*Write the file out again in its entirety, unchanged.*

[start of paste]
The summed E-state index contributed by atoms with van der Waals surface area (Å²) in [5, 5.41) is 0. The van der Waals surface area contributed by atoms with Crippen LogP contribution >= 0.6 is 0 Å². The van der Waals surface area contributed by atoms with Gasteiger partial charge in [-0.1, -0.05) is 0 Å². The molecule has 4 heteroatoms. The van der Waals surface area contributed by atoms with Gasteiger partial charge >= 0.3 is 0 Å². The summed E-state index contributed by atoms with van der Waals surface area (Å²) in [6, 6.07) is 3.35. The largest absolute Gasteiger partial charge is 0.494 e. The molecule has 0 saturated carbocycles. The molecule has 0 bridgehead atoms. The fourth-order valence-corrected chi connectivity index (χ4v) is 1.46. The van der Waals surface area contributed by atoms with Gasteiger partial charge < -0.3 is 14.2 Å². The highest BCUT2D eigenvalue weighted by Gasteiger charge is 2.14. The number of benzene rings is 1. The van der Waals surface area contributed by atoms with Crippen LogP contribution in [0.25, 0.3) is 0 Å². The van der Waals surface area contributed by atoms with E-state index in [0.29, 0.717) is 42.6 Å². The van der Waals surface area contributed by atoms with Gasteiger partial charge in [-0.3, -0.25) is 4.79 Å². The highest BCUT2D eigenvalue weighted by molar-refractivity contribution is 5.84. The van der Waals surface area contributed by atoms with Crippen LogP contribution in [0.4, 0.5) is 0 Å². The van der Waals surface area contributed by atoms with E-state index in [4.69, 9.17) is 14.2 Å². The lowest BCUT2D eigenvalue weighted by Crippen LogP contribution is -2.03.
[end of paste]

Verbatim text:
The summed E-state index contributed by atoms with van der Waals surface area (Å²) in [5, 5.41) is 0. The van der Waals surface area contributed by atoms with Crippen LogP contribution >= 0.6 is 0 Å². The van der Waals surface area contributed by atoms with Gasteiger partial charge in [-0.1, -0.05) is 0 Å². The molecule has 4 heteroatoms. The van der Waals surface area contributed by atoms with Gasteiger partial charge >= 0.3 is 0 Å². The summed E-state index contributed by atoms with van der Waals surface area (Å²) in [6, 6.07) is 3.35. The largest absolute Gasteiger partial charge is 0.494 e. The molecule has 0 saturated carbocycles. The molecule has 0 bridgehead atoms. The fourth-order valence-corrected chi connectivity index (χ4v) is 1.46. The van der Waals surface area contributed by atoms with Gasteiger partial charge < -0.3 is 14.2 Å². The highest BCUT2D eigenvalue weighted by Gasteiger charge is 2.14. The number of benzene rings is 1. The van der Waals surface area contributed by atoms with Crippen LogP contribution in [0.25, 0.3) is 0 Å². The van der Waals surface area contributed by atoms with E-state index in [0.29, 0.717) is 42.6 Å². The van der Waals surface area contributed by atoms with Gasteiger partial charge in [-0.3, -0.25) is 4.79 Å². The highest BCUT2D eigenvalue weighted by molar-refractivity contribution is 5.84. The van der Waals surface area contributed by atoms with Crippen LogP contribution in [0.4, 0.5) is 0 Å². The van der Waals surface area contributed by atoms with E-state index in [4.69, 9.17) is 14.2 Å². The lowest BCUT2D eigenvalue weighted by Crippen LogP contribution is -2.03.